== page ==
Consumer prototype first drive!

 CBS Detroit 

Edison2 Unveils New Super-MPG Car At The Henry Ford

DEARBORN — Finally, a 21st Century car that really looks like it came from the 21st Century.

The venue was appropriate. The Henry Ford is a shrine to American innovation, and the Edison2 is packed with innovation from stem to stern.


PROGRESS REPORT - 2013 week 12

Edison2’s Lynchburg experimental prototype shop conducted a planned series of checks following our early testing of VLC 4.0 chassis number 18. This very thorough inspection after 143 miles’ running to date has produced no unpleasant surprises.

Driver comments and feedback are encouraging and match expectations given the car’s present build. This finding allows us to make development decisions with good confidence. In short, knowledge of the new car, its performance and operation is accumulating rapidly.

Meanwhile, work in the machine shop continues on development parts for future testing and assessment. As they become available, these new parts will be sequenced into the program for proper evaluation.

Edison2 community outreach continued this week. Visits included a party from Central Virginia Community college whose machine shop trainees are already working on production evaluation parts for our future cars.

On April 11 we are unveiling the consumer production prototype at the Henry Ford Museum in Dearborn, MI. Preparations are well under way for this exciting event featuring the vehicle we’re currently testing and inspecting. 


Edison2 consumer prototype on the ground for successful first drive!

There are few prouder moments for an automotive team and CEO than the day a car touches the ground and comes to life. Ever since our 2010 Automotive X-Prize victory, Edison2's indefatigable team of talented engineers, designers and craftsmen have thrown all they have into reaching this milestone of a fully operational chassis.
This moment belongs to them, and who better to tell the story than Chief of Design, Ron Mathis, seen here giving a thumbs up with founder and CEO, Oliver Kuttner, behind the wheel. Hold on Ron, that car can corner!

PROGRESS REPORT – 2013 Week 9 - 2/27/2013

A good week. The first VLC 4.0 rolling chassis stood on its wheels this Monday and has gained favourable responses for all who have seen and sat in it. In the hands of our founder, Oliver Kuttner, chassis #018 was driven for the first time today.

 An extensive test program is being planned and will be under way in the next few days but early impressions gained in the Lynchburg shop parking lot are favourable. The car drives particularly smoothly and has already demonstrated much improved refinement from the competition cars. 

It was gratifying that first-estimate spring and damper settings yielded excellent ride quality over rough blacktop. Suspension anti pitch vector action met design expectations and permitted full acceleration and hard use of the powerful new brakes while maintaining a nearly level attitude. This is an additional step forwards from the X-Prize cars. 

From the absence of harshness transmitted to the main frame, the isolation function of the new compliant axle beam mounts appears successful. Although it is too early to say whether the mounts’ stability enhancement function is working as hoped, it is already fair to say they cause no harm. 

While of course work remains to be done and matters arising will continue to emerge, a post-running inspection has turned up no problems worth the name. This is an encouraging start indeed for an entirely new car.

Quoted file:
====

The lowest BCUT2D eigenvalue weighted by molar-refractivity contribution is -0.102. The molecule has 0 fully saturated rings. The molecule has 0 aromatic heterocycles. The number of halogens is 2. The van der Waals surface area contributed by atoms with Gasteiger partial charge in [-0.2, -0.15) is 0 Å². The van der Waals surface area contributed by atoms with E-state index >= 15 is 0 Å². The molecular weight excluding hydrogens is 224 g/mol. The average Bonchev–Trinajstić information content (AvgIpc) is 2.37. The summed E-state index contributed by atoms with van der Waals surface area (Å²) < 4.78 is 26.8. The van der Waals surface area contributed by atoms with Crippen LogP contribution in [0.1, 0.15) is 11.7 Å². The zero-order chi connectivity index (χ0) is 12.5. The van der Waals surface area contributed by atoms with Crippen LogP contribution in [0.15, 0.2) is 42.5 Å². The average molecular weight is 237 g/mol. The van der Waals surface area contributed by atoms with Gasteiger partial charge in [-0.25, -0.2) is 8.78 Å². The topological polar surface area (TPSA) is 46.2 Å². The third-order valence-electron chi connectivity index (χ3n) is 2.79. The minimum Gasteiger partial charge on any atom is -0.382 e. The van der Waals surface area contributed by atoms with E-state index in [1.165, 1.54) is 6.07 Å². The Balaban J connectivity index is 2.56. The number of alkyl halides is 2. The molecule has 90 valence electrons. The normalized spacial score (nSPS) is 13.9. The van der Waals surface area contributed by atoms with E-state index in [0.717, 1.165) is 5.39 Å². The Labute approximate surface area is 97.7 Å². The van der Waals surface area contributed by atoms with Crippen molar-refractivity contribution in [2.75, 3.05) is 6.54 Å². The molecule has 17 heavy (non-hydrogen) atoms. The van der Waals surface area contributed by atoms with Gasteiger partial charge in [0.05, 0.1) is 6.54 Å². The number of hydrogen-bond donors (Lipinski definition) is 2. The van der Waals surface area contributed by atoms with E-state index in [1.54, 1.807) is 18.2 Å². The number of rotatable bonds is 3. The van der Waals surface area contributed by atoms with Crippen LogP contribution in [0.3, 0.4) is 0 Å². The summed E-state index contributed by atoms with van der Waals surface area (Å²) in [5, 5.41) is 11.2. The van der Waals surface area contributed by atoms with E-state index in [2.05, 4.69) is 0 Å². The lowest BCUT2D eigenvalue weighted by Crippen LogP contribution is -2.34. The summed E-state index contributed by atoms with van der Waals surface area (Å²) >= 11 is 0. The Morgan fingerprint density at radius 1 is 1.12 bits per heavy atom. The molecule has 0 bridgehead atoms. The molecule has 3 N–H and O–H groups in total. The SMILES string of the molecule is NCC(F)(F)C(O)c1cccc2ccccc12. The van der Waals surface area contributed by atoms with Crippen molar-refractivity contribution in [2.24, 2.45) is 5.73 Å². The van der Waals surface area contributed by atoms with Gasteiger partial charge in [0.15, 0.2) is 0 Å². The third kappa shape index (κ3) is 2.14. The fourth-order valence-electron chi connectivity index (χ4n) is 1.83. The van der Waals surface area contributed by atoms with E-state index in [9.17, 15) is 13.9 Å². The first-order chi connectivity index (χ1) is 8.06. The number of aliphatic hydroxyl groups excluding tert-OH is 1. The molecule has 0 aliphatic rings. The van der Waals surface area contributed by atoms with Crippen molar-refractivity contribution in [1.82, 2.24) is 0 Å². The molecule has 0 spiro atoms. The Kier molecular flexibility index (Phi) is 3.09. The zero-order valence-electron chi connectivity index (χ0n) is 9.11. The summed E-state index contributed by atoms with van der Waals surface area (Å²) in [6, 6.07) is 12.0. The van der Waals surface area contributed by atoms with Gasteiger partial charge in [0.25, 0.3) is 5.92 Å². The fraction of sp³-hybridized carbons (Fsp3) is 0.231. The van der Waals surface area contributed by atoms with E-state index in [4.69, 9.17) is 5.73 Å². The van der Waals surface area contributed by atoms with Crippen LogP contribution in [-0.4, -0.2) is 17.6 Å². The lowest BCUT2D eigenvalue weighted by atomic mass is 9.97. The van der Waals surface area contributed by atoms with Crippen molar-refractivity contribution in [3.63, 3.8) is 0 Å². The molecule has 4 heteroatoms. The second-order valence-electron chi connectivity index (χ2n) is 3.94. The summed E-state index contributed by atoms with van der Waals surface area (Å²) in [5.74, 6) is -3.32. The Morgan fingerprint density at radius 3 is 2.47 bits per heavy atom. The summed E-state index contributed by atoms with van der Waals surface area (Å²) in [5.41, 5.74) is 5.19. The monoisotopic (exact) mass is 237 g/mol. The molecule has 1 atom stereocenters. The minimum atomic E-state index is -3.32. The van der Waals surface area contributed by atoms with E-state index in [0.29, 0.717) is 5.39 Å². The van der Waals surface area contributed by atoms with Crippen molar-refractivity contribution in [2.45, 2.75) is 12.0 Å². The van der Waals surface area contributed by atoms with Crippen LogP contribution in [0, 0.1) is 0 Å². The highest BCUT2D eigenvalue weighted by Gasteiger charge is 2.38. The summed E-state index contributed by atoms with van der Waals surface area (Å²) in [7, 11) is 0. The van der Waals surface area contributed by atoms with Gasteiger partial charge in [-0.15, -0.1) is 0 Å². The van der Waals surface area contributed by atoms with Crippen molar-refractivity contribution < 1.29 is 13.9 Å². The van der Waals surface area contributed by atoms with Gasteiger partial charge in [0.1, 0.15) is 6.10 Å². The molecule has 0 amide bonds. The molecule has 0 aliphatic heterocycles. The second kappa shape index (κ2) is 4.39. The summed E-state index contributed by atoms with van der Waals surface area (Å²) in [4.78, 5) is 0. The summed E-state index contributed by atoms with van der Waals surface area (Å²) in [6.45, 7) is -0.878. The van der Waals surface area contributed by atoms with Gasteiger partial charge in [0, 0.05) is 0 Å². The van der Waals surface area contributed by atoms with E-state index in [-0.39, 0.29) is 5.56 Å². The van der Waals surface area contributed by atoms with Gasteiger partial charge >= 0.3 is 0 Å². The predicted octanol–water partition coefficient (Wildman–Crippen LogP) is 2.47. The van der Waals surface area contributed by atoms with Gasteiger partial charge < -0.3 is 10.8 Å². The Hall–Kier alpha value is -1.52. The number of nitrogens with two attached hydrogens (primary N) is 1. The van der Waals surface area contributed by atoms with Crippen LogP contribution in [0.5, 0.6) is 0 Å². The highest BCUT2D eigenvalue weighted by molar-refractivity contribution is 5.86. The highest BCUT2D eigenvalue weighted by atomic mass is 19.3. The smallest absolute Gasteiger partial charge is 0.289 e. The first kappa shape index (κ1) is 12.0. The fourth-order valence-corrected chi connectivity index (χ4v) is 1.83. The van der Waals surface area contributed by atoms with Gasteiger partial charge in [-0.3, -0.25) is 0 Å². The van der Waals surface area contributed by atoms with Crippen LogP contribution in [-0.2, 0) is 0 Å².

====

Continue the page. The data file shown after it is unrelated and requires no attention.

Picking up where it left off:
Next steps include beginning a ride, handling, motor control and regen strategy scan.




#1 in our new series: "CO2...This is important."


Welcome to the first in a series about the EPA's new CO2 regulations. Our first entry is a compelling overview and expose of powerful new regulations the media is not covering. In the coming months we'll explore why these regulations matter. And we'll reveal, innovation by innovation, why Edison2's game-changing solutions are the best fit for this regulatory vision of an efficient, planet-friendly transportation future. Please join the conversation and enjoy our new series!

CO2...This is important.

#1. Overview

Many are not aware of this, but the United States had two Super Bowls in February 2012: The first, Giants vs. Patriots, lasted three hours. The Giants prevailed. The second, 100 industry giants and fifteen states vs. the Environmental Protection Agency (EPA), lasted two days. This epic showdown combined twenty-six appeals from a deep bench of lawyers over ten pages long. [1]

The giants did not prevail. In June 2012, the EPA's authority to regulate greenhouse gas (GHG) emissions from mobile sources – the cars we drive – was upheld by the DC Court of Appeals. On October 15, the EPA and the National Highway Transportation Safety Administration (NHTSA) issued their joint final rule. [2] In short, mobile source CO2 regulation, AKA The Tailpipe Rule, is here to stay.   

Starting in 2017, if automakers fail to meet EPA limits for CO2 emissions four years in a row, the EPA now has the power to make it illegal for manufacturers to sell their vehicles with the highest CO2 tailpipe emissions. [3] [4] In other words, the heaviest, sportiest, most luxurious vehicles – iconic brands like Mercedes 500, Camaro SS and Range Rover – could be banned from entering commerce in the United States. [5] 

In 2009, a presidential memorandum directed the EPA to coordinate with NHTSA on CO2 and MPG requirements. This convergence of regulation was created to help the United States address oil consumption and climate change. [6]

What this means is automakers are now in a regulatory vice that closes more each year; CO2 limits get lower and MPG requirements get higher, and the rate of change is increasing. MPG requirements that went up 9.5 MPG in 31 years [7] will now shoot up twice that amount in less than half the time. [8] This is the 2025, 54.5 MPG requirement the media is covering.    

What isn’t being covered are the new CO2 limits and EPA’s power to remove cars from commerce. Automakers taking this threat seriously are scrambling for solutions in technologies they or their partners own. The EPA combined these technologies into 47,000 unique packages and ran analysis to determine which were most effective at reducing vehicle CO2 emissions. [9]